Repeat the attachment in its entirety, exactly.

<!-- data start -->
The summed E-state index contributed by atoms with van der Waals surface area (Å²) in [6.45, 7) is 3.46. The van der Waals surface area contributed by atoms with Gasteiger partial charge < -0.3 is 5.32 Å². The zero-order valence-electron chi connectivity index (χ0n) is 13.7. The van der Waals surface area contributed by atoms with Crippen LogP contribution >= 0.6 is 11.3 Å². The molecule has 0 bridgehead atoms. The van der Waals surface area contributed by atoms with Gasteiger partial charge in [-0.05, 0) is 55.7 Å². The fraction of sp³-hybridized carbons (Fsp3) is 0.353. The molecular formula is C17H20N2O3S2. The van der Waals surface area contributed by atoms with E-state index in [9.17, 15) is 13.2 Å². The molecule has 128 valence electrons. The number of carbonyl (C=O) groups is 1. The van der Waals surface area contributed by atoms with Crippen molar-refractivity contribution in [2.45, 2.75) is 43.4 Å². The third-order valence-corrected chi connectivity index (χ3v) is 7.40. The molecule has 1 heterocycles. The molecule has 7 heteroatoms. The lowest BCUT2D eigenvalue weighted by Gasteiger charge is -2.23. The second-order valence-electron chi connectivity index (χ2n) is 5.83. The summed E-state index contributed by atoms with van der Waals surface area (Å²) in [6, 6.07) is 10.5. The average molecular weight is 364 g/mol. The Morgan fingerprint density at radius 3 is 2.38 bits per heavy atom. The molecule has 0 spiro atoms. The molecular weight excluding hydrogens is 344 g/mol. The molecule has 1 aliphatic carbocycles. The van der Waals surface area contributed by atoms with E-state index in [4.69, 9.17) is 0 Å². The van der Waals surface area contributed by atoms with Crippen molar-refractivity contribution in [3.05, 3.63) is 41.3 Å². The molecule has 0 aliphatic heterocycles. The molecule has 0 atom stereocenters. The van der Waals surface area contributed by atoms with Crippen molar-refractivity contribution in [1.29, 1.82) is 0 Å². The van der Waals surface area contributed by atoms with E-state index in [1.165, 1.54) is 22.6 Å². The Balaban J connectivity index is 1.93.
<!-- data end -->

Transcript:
The summed E-state index contributed by atoms with van der Waals surface area (Å²) in [6.45, 7) is 3.46. The van der Waals surface area contributed by atoms with Gasteiger partial charge < -0.3 is 5.32 Å². The zero-order valence-electron chi connectivity index (χ0n) is 13.7. The van der Waals surface area contributed by atoms with Crippen LogP contribution >= 0.6 is 11.3 Å². The molecule has 0 bridgehead atoms. The van der Waals surface area contributed by atoms with Gasteiger partial charge in [-0.05, 0) is 55.7 Å². The fraction of sp³-hybridized carbons (Fsp3) is 0.353. The molecular formula is C17H20N2O3S2. The van der Waals surface area contributed by atoms with E-state index in [9.17, 15) is 13.2 Å². The molecule has 128 valence electrons. The number of carbonyl (C=O) groups is 1. The van der Waals surface area contributed by atoms with Crippen molar-refractivity contribution in [2.45, 2.75) is 43.4 Å². The third-order valence-corrected chi connectivity index (χ3v) is 7.40. The molecule has 1 heterocycles. The molecule has 7 heteroatoms. The lowest BCUT2D eigenvalue weighted by Gasteiger charge is -2.23. The second-order valence-electron chi connectivity index (χ2n) is 5.83. The summed E-state index contributed by atoms with van der Waals surface area (Å²) in [6, 6.07) is 10.5. The average molecular weight is 364 g/mol. The Morgan fingerprint density at radius 3 is 2.38 bits per heavy atom. The molecule has 0 spiro atoms. The molecular weight excluding hydrogens is 344 g/mol. The molecule has 1 aliphatic carbocycles. The van der Waals surface area contributed by atoms with E-state index in [4.69, 9.17) is 0 Å². The van der Waals surface area contributed by atoms with Crippen molar-refractivity contribution in [3.05, 3.63) is 41.3 Å². The molecule has 0 aliphatic heterocycles. The molecule has 0 atom stereocenters. The van der Waals surface area contributed by atoms with Crippen molar-refractivity contribution in [1.29, 1.82) is 0 Å². The van der Waals surface area contributed by atoms with E-state index in [1.165, 1.54) is 22.6 Å². The Balaban J connectivity index is 1.93.